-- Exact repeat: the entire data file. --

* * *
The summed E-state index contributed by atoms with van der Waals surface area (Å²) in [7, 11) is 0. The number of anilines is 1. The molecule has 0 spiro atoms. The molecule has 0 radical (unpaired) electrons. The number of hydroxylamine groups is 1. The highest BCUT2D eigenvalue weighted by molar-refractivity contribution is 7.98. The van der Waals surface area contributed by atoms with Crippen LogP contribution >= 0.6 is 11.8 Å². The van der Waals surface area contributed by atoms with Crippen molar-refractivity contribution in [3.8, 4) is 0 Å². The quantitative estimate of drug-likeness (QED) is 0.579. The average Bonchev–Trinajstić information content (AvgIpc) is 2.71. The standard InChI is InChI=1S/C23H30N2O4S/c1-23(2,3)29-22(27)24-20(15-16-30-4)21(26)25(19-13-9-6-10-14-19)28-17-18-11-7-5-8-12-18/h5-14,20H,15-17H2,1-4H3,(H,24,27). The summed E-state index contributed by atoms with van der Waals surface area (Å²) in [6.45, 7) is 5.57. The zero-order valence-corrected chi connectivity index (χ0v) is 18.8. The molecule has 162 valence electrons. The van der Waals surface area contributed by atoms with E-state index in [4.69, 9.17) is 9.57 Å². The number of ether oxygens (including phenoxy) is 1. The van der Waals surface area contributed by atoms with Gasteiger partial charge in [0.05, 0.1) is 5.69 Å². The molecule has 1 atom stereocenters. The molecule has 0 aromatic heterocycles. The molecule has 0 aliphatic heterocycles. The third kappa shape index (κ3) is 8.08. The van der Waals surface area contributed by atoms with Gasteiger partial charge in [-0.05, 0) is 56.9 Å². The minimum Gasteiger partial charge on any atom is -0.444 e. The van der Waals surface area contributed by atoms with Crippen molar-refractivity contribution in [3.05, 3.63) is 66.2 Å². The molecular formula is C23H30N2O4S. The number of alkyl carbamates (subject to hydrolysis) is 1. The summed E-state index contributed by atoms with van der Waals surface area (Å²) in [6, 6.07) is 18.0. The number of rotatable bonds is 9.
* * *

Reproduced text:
The summed E-state index contributed by atoms with van der Waals surface area (Å²) in [7, 11) is 0. The number of anilines is 1. The molecule has 0 spiro atoms. The molecule has 0 radical (unpaired) electrons. The number of hydroxylamine groups is 1. The highest BCUT2D eigenvalue weighted by molar-refractivity contribution is 7.98. The van der Waals surface area contributed by atoms with Crippen LogP contribution >= 0.6 is 11.8 Å². The van der Waals surface area contributed by atoms with Crippen molar-refractivity contribution in [3.8, 4) is 0 Å². The quantitative estimate of drug-likeness (QED) is 0.579. The average Bonchev–Trinajstić information content (AvgIpc) is 2.71. The standard InChI is InChI=1S/C23H30N2O4S/c1-23(2,3)29-22(27)24-20(15-16-30-4)21(26)25(19-13-9-6-10-14-19)28-17-18-11-7-5-8-12-18/h5-14,20H,15-17H2,1-4H3,(H,24,27). The summed E-state index contributed by atoms with van der Waals surface area (Å²) in [6.45, 7) is 5.57. The zero-order valence-corrected chi connectivity index (χ0v) is 18.8. The molecule has 162 valence electrons. The van der Waals surface area contributed by atoms with E-state index in [4.69, 9.17) is 9.57 Å². The number of ether oxygens (including phenoxy) is 1. The van der Waals surface area contributed by atoms with Gasteiger partial charge in [0.05, 0.1) is 5.69 Å². The molecule has 1 atom stereocenters. The molecule has 0 aromatic heterocycles. The molecule has 0 aliphatic heterocycles. The third kappa shape index (κ3) is 8.08. The van der Waals surface area contributed by atoms with Gasteiger partial charge in [-0.05, 0) is 56.9 Å². The minimum Gasteiger partial charge on any atom is -0.444 e. The van der Waals surface area contributed by atoms with Crippen molar-refractivity contribution in [3.05, 3.63) is 66.2 Å². The molecular formula is C23H30N2O4S. The number of alkyl carbamates (subject to hydrolysis) is 1. The summed E-state index contributed by atoms with van der Waals surface area (Å²) in [6, 6.07) is 18.0. The number of rotatable bonds is 9.